Wednesday, 25 October 2006

Red & Green

The Blindfold (oil on canvas, 16 x 16 ins)
[ An experimental painting with a tenuous link to the post. It was actually inspired by Siri Hustvedt's novel of the same name.]

In several comments on other blogs recently, I've mentioned the fact that I'm colour-blind. Specifically, my perception is deficient in the red-green range. Lots of people when they learn this wonder how on earth I manage to paint, but really it doesn't cause me much in the way of problems these days

For a long time I was unsure of colour and tended to limit myself to black and white drawings. It wasn't until I decided to buckle down and learn to paint, that I found all I needed was an understanding of colour-mixing. And when it came to red, I simply made a red that looked like what I could see.

There are times when I go against what I can see, however, and then I worry a little about how it might be perceived by others. I remember once deliberately using a Constable trick: I put in a spot of indian red on a traffic light in a painting to draw the eye. It didn't draw my eye particularly, but it seemed to work OK - the picture won me my first painting prize.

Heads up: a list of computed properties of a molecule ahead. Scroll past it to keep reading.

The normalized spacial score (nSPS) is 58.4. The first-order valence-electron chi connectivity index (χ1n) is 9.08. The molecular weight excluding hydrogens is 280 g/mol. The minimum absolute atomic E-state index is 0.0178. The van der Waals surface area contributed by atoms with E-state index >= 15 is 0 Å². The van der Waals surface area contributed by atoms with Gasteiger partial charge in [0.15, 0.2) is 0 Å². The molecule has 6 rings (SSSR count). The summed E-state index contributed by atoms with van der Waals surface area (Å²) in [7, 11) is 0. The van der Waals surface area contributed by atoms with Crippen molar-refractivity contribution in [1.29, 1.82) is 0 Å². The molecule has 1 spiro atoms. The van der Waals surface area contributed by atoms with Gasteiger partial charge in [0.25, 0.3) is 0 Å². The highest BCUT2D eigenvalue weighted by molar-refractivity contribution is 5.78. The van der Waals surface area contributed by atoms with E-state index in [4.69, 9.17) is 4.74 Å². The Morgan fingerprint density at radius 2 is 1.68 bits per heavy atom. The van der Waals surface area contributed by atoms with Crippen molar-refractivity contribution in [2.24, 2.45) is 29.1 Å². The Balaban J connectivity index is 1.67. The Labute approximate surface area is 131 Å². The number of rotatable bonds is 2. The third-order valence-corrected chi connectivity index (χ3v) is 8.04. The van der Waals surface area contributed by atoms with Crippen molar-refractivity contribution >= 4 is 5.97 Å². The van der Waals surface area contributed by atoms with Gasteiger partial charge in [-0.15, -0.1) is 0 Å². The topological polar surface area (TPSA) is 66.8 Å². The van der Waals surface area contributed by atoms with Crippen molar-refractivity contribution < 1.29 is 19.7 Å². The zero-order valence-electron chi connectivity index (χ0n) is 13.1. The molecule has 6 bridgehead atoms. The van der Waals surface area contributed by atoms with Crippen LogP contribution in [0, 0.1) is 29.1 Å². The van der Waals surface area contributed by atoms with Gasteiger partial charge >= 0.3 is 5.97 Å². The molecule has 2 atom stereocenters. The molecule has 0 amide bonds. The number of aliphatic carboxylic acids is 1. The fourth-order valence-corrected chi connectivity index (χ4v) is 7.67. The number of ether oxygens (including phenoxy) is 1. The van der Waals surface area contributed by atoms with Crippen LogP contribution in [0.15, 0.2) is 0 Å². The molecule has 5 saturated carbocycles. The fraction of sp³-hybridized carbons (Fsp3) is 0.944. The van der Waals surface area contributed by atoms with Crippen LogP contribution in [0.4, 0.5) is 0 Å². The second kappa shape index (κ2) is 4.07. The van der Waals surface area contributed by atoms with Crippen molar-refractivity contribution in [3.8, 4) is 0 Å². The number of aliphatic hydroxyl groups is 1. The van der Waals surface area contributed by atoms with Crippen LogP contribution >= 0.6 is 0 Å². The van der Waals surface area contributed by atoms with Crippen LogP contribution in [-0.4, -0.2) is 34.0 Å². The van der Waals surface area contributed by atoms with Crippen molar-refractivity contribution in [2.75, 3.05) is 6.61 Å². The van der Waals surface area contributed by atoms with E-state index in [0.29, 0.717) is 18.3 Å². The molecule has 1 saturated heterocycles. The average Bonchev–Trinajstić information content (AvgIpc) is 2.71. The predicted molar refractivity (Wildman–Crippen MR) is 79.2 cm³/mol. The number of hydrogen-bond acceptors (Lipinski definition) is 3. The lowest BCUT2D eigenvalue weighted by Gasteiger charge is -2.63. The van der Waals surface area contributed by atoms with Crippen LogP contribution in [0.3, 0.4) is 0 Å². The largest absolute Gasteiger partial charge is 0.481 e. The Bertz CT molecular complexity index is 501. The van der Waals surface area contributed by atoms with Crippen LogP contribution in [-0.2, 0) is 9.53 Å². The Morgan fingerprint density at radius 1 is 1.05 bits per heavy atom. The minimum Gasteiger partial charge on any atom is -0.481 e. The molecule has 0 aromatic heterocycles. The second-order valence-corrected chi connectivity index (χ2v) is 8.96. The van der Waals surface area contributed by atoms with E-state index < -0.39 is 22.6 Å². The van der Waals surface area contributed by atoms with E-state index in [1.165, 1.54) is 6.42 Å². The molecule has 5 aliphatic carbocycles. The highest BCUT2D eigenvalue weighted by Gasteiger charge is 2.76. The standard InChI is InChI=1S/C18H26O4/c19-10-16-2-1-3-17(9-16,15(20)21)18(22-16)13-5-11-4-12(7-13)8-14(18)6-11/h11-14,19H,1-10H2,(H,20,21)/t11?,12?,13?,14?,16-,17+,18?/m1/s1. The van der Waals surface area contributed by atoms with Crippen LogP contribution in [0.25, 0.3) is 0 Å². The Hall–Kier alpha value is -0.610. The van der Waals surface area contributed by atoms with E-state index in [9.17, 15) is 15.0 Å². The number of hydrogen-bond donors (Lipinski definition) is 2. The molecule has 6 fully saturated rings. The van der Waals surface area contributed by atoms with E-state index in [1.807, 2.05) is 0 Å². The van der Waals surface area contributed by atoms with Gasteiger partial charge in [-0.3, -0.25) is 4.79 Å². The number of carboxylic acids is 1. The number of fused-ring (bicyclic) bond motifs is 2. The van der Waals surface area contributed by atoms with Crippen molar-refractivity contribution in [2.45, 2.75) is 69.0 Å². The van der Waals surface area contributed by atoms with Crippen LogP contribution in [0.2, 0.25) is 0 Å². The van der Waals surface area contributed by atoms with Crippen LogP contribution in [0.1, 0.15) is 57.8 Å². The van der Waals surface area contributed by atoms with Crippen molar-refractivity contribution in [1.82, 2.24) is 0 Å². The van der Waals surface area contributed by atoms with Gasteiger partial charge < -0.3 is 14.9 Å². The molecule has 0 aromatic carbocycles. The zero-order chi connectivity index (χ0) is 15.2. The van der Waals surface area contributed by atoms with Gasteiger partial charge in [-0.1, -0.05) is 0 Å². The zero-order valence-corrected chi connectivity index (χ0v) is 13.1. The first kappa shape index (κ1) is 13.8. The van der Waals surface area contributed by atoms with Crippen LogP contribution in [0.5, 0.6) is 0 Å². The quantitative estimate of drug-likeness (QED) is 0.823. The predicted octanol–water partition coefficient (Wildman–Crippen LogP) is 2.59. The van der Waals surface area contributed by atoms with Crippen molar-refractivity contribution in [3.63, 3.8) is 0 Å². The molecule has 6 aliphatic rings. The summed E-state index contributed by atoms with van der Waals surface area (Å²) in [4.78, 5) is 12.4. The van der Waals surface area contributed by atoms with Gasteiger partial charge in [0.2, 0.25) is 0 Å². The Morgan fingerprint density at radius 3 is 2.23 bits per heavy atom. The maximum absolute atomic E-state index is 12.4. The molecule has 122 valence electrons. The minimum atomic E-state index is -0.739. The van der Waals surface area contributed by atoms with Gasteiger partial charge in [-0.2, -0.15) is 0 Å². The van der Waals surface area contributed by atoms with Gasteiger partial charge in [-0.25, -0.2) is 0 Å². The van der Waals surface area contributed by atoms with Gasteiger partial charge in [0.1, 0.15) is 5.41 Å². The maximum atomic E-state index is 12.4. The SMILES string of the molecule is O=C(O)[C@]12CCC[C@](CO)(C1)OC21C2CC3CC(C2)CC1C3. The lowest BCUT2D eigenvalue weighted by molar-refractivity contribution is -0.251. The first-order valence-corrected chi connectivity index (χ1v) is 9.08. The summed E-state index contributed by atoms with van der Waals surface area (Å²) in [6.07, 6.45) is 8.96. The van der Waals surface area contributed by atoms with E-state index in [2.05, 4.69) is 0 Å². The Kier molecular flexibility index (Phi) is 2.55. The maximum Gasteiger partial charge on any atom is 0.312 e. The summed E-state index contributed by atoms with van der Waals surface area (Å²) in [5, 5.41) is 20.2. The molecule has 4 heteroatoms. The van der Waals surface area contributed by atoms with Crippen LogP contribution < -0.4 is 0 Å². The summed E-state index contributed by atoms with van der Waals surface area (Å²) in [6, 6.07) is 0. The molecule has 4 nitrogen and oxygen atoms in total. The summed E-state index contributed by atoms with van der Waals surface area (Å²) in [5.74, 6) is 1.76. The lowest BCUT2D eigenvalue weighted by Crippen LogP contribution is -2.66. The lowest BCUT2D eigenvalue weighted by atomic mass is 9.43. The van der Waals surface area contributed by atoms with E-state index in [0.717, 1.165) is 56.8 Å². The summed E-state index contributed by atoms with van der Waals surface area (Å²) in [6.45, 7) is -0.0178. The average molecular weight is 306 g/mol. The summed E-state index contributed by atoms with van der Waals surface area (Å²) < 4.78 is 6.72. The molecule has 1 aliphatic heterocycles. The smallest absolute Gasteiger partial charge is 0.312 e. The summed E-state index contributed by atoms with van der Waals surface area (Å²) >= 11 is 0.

Reds vary, of course, and I find I can see red-orange more easily than red-violet. And when they appear in combination with green, I start to have practical problems. I don't often notice berries on trees, or poppies in fields (expect no Monets from me!) until they're pointed out to me, and even then, I'm underwhelmed by their vibrancy.

Green I dislike immensely, unless it's an earthy green like olive green. Don't like to paint with it, don't like to even wear it. I am unlikely to produce any useful pictures in the Summer countryside. Too much bloody green! Give me Autumn and Winter any day. Even better, put me down in a street in the city and I'm in painter's heaven.


Jean Spitzer said...

One of my brothers was red/green colorblind. I think that as long as you can see value, which you can, the actual colors are of much less import unless you're trying to to faithfully reproduce nature. Your paintings are really strong and the colors work well. So I'm glad you got over most of your trepidation.

harry bell said...

Thanks, Jean. One of the surprising things is that people often compliment me on my use of red on the basis that it's seen to be "unusual". That rather compensates for any inadequacy I might have felt at one time.